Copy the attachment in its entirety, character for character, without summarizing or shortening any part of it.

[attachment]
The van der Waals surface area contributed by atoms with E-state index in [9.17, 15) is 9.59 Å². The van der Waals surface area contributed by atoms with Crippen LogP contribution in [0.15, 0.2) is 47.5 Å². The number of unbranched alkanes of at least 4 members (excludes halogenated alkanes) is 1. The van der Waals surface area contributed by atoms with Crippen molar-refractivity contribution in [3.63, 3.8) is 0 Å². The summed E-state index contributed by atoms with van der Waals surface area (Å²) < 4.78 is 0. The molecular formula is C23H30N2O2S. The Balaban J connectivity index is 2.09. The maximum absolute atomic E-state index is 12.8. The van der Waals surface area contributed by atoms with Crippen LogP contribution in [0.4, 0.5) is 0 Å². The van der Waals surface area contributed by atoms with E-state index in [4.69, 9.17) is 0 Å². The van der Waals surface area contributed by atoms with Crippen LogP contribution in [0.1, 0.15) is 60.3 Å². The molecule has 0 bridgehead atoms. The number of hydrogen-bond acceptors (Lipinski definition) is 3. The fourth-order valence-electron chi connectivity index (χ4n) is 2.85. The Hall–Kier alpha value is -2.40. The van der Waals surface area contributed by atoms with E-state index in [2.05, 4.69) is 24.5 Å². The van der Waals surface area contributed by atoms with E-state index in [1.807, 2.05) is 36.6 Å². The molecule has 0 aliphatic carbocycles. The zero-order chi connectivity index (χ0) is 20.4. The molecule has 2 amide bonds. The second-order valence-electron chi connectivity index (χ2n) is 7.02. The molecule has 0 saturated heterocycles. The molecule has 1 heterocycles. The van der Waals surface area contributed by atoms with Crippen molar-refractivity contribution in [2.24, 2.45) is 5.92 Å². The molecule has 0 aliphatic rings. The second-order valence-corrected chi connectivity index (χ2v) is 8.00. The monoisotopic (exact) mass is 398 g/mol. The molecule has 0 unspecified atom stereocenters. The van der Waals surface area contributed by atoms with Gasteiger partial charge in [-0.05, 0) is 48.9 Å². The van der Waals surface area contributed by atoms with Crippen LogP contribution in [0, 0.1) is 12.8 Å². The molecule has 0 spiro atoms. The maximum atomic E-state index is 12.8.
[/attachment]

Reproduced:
The van der Waals surface area contributed by atoms with E-state index in [9.17, 15) is 9.59 Å². The van der Waals surface area contributed by atoms with Crippen LogP contribution in [0.15, 0.2) is 47.5 Å². The number of unbranched alkanes of at least 4 members (excludes halogenated alkanes) is 1. The van der Waals surface area contributed by atoms with Crippen molar-refractivity contribution in [3.63, 3.8) is 0 Å². The summed E-state index contributed by atoms with van der Waals surface area (Å²) < 4.78 is 0. The molecular formula is C23H30N2O2S. The Balaban J connectivity index is 2.09. The maximum absolute atomic E-state index is 12.8. The van der Waals surface area contributed by atoms with Crippen LogP contribution in [0.4, 0.5) is 0 Å². The van der Waals surface area contributed by atoms with E-state index in [4.69, 9.17) is 0 Å². The van der Waals surface area contributed by atoms with Crippen LogP contribution in [0.1, 0.15) is 60.3 Å². The molecule has 0 bridgehead atoms. The number of hydrogen-bond acceptors (Lipinski definition) is 3. The fourth-order valence-electron chi connectivity index (χ4n) is 2.85. The Hall–Kier alpha value is -2.40. The van der Waals surface area contributed by atoms with E-state index in [2.05, 4.69) is 24.5 Å². The van der Waals surface area contributed by atoms with E-state index in [1.807, 2.05) is 36.6 Å². The molecule has 0 aliphatic carbocycles. The zero-order chi connectivity index (χ0) is 20.4. The molecule has 2 amide bonds. The second-order valence-electron chi connectivity index (χ2n) is 7.02. The molecule has 0 saturated heterocycles. The molecule has 1 heterocycles. The van der Waals surface area contributed by atoms with Crippen molar-refractivity contribution in [2.24, 2.45) is 5.92 Å². The molecule has 0 aliphatic rings. The second-order valence-corrected chi connectivity index (χ2v) is 8.00. The monoisotopic (exact) mass is 398 g/mol. The molecule has 0 unspecified atom stereocenters. The van der Waals surface area contributed by atoms with Gasteiger partial charge in [-0.05, 0) is 48.9 Å². The van der Waals surface area contributed by atoms with Crippen LogP contribution in [0, 0.1) is 12.8 Å². The molecule has 0 spiro atoms. The maximum atomic E-state index is 12.8.